I countered with some optimism both ‘rational’ and religious, like:
“think of what great technological advances the space program has brought about thus far,” and
“why did we explore Antarctica? God didn’t put people there either but we still went there to learn and discover more of the world around us,” and
“Imagine two astronauts on the surface of Mars, and one of them shares the Gospel with the other. Does it not have power to save because they’re not on Earth?”

Seems appropriate to this post.
Seems appropriate to this post.

But most of all, my defense comes down to one question, a question I realized I don’t think my friend is willing to consider.

“What if I’m wrong about this whole faith thing?”

We talked about the end times, but it struck me that Paul and others in Scripture wrote about the end times like they were already happening, like it would all be over in <em>their</em> lifetimes. I recall listening to Christians as I grew up, hearing their proclamations about the end, and thinking it would all be over before I became an adult.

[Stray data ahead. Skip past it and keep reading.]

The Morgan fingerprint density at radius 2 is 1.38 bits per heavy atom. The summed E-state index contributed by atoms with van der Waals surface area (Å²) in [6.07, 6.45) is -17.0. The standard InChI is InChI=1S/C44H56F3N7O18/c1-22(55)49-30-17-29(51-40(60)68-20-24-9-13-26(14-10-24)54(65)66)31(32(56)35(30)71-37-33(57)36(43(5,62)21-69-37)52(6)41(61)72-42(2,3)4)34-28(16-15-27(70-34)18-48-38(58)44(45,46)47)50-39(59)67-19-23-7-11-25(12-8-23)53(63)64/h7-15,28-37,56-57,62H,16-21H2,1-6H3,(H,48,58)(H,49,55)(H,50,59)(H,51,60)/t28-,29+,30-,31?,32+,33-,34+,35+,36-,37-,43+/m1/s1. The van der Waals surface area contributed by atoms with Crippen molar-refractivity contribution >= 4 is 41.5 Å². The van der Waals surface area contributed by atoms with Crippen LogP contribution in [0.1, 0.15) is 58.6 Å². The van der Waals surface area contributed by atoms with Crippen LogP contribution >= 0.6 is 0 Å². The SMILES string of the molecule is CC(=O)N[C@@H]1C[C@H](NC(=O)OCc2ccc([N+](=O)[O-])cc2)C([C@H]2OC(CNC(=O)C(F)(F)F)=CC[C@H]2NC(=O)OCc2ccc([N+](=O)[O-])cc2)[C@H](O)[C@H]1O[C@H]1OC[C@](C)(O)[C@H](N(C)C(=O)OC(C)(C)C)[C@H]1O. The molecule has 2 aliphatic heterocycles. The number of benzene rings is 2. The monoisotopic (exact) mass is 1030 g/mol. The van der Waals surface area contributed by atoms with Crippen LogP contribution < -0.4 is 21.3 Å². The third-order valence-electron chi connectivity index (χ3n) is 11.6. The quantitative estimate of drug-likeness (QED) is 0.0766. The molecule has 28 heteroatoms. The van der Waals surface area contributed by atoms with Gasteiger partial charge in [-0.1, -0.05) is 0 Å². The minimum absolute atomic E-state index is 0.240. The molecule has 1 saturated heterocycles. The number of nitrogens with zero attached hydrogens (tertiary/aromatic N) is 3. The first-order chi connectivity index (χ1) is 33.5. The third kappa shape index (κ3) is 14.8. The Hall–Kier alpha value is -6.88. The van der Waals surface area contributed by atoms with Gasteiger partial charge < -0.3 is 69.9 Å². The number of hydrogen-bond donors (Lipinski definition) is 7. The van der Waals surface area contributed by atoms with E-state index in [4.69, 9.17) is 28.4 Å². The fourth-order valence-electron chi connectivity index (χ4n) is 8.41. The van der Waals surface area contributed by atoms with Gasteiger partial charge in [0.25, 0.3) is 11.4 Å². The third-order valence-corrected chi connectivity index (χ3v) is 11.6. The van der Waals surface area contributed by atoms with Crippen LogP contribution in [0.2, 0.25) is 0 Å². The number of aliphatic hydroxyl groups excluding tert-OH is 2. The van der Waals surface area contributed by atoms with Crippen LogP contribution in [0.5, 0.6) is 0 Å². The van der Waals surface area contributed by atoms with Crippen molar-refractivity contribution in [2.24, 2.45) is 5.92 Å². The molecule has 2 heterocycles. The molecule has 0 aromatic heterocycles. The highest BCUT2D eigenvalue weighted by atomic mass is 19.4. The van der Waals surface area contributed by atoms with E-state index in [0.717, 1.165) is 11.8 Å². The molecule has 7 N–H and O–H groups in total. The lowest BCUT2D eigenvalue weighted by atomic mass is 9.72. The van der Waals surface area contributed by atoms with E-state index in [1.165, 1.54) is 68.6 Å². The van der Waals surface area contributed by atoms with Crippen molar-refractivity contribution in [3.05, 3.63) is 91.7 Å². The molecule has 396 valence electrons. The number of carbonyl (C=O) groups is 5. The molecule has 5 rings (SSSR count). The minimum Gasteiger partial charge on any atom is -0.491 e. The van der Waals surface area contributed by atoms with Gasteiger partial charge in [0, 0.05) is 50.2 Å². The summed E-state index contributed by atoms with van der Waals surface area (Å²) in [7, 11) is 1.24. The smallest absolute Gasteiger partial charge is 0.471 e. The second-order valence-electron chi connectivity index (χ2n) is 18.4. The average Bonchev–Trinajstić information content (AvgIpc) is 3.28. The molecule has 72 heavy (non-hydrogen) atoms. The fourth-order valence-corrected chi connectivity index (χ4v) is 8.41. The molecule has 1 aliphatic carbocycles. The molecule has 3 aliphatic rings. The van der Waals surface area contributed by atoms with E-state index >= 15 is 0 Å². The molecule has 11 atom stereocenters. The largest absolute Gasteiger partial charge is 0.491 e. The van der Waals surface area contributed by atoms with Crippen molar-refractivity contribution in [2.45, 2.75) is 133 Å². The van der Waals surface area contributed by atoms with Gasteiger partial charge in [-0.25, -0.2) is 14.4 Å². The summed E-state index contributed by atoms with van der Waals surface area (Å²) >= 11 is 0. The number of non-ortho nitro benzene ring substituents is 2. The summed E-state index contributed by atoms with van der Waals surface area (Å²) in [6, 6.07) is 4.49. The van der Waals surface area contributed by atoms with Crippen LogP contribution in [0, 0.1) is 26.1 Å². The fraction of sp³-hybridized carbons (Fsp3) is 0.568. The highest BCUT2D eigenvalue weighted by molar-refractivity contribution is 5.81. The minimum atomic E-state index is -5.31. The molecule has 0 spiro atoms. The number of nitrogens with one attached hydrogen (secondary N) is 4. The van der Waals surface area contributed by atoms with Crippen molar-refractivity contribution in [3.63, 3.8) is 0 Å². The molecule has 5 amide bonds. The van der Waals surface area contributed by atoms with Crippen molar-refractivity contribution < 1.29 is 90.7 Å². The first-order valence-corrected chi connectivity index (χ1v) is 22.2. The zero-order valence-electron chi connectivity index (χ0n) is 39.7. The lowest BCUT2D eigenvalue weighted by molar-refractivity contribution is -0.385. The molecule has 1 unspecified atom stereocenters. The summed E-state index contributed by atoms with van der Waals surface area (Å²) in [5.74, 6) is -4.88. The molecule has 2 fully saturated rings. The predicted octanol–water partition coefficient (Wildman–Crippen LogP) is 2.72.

(Ok, let’s be honest, I was afraid I’d never get married… because I was a teenage boy and I was afraid I’d never get to be with a girl. And while going to Heaven would have to be totally awesome, maybe God could hold off on the End of the World thing a little bit?)

Now, I think there are some interesting points about Scriptural prophecy. We’re living in the first time in human history where the Gospel could actually reach every people group on the Earth (Matthew 24 makes that out to be a requirement before the end comes). We’re living in the first time in human history when technology and economics make it feasible that some one-world government could mandate the use of a “mark” worldwide in order to have access to conduct business (Revelation 13 talks about the Mark of the Beast and what all that entails). We’re living in an age of “wars and rumors of wars” and natural disasters aplenty… and though it’s possible they seem to be increasing only because of worldwide 24-hour media coverage, it certainly feels like this world is going through the “birth pains” described by Christ in Matthew 24.

Yet here we still are. And it’s been 2000 years of Christians saying “the end is near.”

I’m not sure I can fault the skeptics for being a little skeptical.